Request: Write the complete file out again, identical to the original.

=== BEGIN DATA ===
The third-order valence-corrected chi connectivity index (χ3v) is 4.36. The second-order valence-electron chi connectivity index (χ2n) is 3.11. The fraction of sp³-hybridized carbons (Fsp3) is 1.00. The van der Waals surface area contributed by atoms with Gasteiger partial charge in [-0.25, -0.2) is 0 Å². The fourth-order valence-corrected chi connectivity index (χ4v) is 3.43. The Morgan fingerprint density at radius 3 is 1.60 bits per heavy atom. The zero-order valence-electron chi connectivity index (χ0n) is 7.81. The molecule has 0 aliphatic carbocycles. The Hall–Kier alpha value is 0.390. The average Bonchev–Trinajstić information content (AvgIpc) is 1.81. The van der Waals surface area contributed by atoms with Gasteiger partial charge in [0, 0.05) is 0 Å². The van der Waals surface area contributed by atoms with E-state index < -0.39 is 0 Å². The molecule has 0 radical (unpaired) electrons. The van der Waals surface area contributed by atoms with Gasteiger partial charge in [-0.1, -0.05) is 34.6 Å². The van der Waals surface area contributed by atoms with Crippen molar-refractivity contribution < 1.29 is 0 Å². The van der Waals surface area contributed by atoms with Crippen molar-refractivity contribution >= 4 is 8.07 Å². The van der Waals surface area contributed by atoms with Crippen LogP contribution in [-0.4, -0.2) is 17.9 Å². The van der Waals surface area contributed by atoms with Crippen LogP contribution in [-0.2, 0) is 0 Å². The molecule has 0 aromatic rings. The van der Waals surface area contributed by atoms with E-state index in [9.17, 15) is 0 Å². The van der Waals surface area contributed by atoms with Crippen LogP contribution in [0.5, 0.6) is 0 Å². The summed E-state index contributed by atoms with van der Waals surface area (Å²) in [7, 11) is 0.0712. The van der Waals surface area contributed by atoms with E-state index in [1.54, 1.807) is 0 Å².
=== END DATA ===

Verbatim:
The third-order valence-corrected chi connectivity index (χ3v) is 4.36. The second-order valence-electron chi connectivity index (χ2n) is 3.11. The fraction of sp³-hybridized carbons (Fsp3) is 1.00. The van der Waals surface area contributed by atoms with Gasteiger partial charge in [-0.25, -0.2) is 0 Å². The fourth-order valence-corrected chi connectivity index (χ4v) is 3.43. The Morgan fingerprint density at radius 3 is 1.60 bits per heavy atom. The zero-order valence-electron chi connectivity index (χ0n) is 7.81. The molecule has 0 aliphatic carbocycles. The Hall–Kier alpha value is 0.390. The average Bonchev–Trinajstić information content (AvgIpc) is 1.81. The van der Waals surface area contributed by atoms with Gasteiger partial charge in [0, 0.05) is 0 Å². The van der Waals surface area contributed by atoms with E-state index < -0.39 is 0 Å². The molecule has 0 radical (unpaired) electrons. The van der Waals surface area contributed by atoms with Gasteiger partial charge in [-0.1, -0.05) is 34.6 Å². The van der Waals surface area contributed by atoms with Crippen molar-refractivity contribution < 1.29 is 0 Å². The van der Waals surface area contributed by atoms with Crippen molar-refractivity contribution >= 4 is 8.07 Å². The van der Waals surface area contributed by atoms with Crippen LogP contribution in [-0.4, -0.2) is 17.9 Å². The van der Waals surface area contributed by atoms with Crippen LogP contribution in [-0.2, 0) is 0 Å². The molecule has 0 aromatic rings. The van der Waals surface area contributed by atoms with E-state index in [9.17, 15) is 0 Å². The van der Waals surface area contributed by atoms with Crippen LogP contribution in [0.5, 0.6) is 0 Å². The summed E-state index contributed by atoms with van der Waals surface area (Å²) in [7, 11) is 0.0712. The van der Waals surface area contributed by atoms with E-state index in [1.54, 1.807) is 0 Å².